This week we feature two other Eurotoque award winners, West Cork Natural Cheese and Frank Krawczyk of West Cork salamis. These two artisanal food producers each passionate about their particular craft are neighbours in Dereenatra in West Cork. The award went to Bill Hogan and Sean Ferry of West Cork Natural Cheese for the revival of the ancient craft of thermophilic cheese-making in Ireland, namely ’Desmond’ and ‘Gabriel’ cheese – “for their dedication to excellence and perseverance against many challenges”. Bill Hogan started life in New York. At eighteen he worked for Dr Martin Luther King in Atlanta and was involved in the civil rights and peace movements of the 1960’s. After Dr.King’s assassination, he left and went to live on a farm in an isolated mountainous area of Costa Rica. Here he met the eminent Swiss cheese master, Joseph Dubach who was working to spread Swiss cheese making techniques in highland areas throughout Latin America. During the 1980’s Joseph Dubach visited Ireland and assisted Bill and Sean Ferry to set up their first plant in Donegal. Sean Ferry started making cheese at seventeen years of age. In the summer of 1987, Bill and Sean were invited by Dubach to go to Central Switzerland to work and re-train with a second Swiss cheese master, Josef Enz. There on the high Alp above Giswik they learned the techniques and traditions of the thermophilic cheese making – a craft which can be traced directly back to the Bronze Age, over three thousand years ago. Indeed, in classical times the Romans prized these giant hard cheeses. Although Dubach had mentioned to them that thermophilic cheese making had existed in Ireland from ancient times until the Great Famine of the 1840’s, this fact did not register with them until that summer of 1987. Besides their work study programme in Giswil they visited traditional cheese plants in St.Gallen, Luzern and French Switzerland. Everywhere they visited, cheese makers and experts would comment that “Ireland once had thermophilic cheese-making but the art had become lost”. When Bill and Sean returned from Switzerland to Ireland, they decided to locate in West Cork because of the availability of high quality milk and vibrancy of the local food culture. Today Bill and Sean produce ‘Desmond’ and ‘Gabriel’ cheese, mature hard cheeses which achieve extraordinary intensities of flavour. ‘Desmond’ and ‘Gabriel’ are made with unpasteurised summer’s milk from local herds. Bill and Sean carry on the principles of their Swiss teachers, - maintaining a strong commitment to quality, the environment and the consumer. They struggle obstinately trying to cope with the many obstacles which beset skilled and dedicated artisan producers in Ireland today. The final Eurotoque award went to Frank Krawczyk of Krawczyk’s West Cork Salamis – “for his pioneering work and constant innovation in the area of salamis, sausages making and the preservation of pork products. For giving Ireland a taste of Eastern European charcuterie and for being an inspiration to a new generation of pork butchers in Ireland”. Frank Krawczyk, now regarded as the patriarch of the artisan cured meat industry in Ireland, has spent many years developing and perfecting his award winning smoked salamis/dry sausages, smoked pancetta/speck and prosciutto style smoked breast of local duck. Krawczyk’s West Cork Salamis had its genesis in 1998 when Frank began experimenting with Polish style dry sausages and salamis from recipes that were inherited by his maternal grandmother. However, he soon realised that it would be preferable to develop his own style, one that was representative of West Cork and Ireland, where the breed of pig than and the West Cork climate differed from Poland. For over twenty years it had been Frank’s ambition to produce fermented and smoked pork dry sausages and salamis, however, the market in Ireland in the 80’s would not have sustained a feasible income for his family. Consequently he decided to produce a simple peasant style soft fresh cheese styled on the Polish “Twarog” that is like a cross between a German Quark and Italian Ricotta. In 1990 this cheese won Frank him first prize at the Royal Dublin Society’s Spring Show along with several lesser prizes for the flavoured varieties of the basic cheese. However, commercial success proved elusive and Frank was forced to close the business. Multi-talented and determined, he worked in local restaurants in a variety of capacities. This ultimately led to a decision to open his house for dinner parties. The first season was relatively successful and it rekindled his desire to produce sausages and salamis. He began to experiment with recipes and explored methods of smoking with Sally Barnes of Woodcock Smokery. At this time Fingal Ferguson of Gubbeen Farmhouse Products was in the process of setting up a smokehouse to smoke his mother’s cheese and he began experimenting with the production of dry cured smoked bacon rashers. Frank says that he owes a debt of gratitude these two people whose generosity facilitated him in developing his range of products. He himself has also been generous with his knowledge and an inspiration to others. Frank has also received a Bridgestone Guides Award and two silver awards from the Guild of Fine Food, Retailers’ Great Taste Awards in London and latterly he was awarded Artisan of the Year by John and Sally McKenna’s Bridgestone Megabytes. For details of suppliers contact Frank Krawczyk, Krawczyk’s West Cork Salamis, Derreenatra, Schull, Co.Cork. Tel 028 28579 E-mail email@example.com West Cork Natural Cheeses, contact Bill Hogan and Sean Ferry, West Cork Natural Cheeses, Schull, co Cork. Tel/Fax 028-28593. e.mail:firstname.lastname@example.org www.wcnc.ie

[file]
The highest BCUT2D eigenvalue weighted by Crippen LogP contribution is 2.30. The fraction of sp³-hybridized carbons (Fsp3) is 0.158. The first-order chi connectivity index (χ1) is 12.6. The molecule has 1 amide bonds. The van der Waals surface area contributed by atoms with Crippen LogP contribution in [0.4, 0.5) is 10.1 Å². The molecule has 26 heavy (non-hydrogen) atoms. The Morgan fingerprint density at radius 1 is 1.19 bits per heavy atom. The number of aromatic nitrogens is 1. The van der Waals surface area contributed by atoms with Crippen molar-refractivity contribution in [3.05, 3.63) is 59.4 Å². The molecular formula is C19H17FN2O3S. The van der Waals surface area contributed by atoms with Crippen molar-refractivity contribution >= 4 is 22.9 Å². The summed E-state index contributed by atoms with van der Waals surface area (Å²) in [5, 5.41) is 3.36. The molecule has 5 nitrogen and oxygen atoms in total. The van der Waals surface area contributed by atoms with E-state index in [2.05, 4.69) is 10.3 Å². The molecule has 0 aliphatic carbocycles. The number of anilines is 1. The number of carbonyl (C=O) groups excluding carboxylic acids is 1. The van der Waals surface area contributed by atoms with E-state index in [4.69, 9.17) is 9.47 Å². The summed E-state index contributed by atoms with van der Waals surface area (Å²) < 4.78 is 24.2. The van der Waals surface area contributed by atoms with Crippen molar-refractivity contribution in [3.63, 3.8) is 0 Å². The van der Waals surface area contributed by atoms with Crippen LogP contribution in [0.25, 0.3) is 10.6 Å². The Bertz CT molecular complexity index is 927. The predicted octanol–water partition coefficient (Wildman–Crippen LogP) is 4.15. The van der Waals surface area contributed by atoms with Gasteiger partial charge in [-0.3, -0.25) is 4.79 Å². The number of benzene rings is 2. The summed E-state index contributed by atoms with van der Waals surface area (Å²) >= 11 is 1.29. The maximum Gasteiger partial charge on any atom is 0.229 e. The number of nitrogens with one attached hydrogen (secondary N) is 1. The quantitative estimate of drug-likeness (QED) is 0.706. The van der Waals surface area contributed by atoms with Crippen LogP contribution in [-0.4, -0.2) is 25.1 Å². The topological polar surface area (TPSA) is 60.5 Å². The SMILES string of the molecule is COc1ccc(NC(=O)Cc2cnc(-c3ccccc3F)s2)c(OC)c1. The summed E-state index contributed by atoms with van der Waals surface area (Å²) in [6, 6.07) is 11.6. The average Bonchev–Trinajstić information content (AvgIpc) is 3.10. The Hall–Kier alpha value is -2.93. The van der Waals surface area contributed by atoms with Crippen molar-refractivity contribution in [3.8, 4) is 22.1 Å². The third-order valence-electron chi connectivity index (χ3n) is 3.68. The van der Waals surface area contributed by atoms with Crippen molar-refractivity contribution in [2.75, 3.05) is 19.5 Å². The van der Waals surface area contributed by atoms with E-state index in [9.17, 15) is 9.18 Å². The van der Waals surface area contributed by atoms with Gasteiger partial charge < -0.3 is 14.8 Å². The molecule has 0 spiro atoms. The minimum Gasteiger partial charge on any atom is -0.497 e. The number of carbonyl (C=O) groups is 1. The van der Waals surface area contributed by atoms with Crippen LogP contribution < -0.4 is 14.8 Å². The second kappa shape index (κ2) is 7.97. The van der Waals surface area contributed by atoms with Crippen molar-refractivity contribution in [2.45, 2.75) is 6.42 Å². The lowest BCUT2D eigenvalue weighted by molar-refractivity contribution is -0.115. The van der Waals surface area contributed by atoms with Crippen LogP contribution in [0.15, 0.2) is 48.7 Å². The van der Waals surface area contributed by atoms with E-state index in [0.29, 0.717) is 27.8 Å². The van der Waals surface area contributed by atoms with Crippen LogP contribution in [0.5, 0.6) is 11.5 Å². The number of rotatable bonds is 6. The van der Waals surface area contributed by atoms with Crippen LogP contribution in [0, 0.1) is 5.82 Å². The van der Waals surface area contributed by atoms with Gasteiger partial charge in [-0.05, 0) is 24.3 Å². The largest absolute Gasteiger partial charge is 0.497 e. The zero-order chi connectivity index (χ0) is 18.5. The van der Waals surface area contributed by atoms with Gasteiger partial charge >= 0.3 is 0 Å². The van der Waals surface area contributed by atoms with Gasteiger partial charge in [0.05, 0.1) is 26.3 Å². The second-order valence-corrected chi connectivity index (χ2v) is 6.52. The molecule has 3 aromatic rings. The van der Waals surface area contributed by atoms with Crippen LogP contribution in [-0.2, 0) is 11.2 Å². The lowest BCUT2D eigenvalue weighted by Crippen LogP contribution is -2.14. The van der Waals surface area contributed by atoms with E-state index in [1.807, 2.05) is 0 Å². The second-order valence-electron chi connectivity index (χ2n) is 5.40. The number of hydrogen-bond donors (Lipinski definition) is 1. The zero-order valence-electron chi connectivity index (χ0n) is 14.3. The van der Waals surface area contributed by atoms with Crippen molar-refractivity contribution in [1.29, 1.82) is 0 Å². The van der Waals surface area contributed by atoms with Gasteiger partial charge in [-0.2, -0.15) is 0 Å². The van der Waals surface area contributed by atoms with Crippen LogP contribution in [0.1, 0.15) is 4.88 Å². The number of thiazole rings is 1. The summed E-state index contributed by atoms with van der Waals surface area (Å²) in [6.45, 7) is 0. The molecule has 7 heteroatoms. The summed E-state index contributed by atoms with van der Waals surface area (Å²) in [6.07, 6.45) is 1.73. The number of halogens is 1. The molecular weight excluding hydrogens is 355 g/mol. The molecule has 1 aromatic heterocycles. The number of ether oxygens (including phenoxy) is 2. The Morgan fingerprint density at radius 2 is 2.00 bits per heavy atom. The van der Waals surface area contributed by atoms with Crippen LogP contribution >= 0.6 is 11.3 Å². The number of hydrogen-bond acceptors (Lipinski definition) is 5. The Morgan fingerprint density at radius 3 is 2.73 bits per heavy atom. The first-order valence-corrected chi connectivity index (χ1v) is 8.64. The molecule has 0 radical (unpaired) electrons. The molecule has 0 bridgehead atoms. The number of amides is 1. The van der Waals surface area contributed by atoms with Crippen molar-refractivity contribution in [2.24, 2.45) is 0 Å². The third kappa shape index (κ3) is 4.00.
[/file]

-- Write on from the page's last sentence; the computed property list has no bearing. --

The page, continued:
Carpaccio with Slivers of Desmond, Rocket and Chopped Olives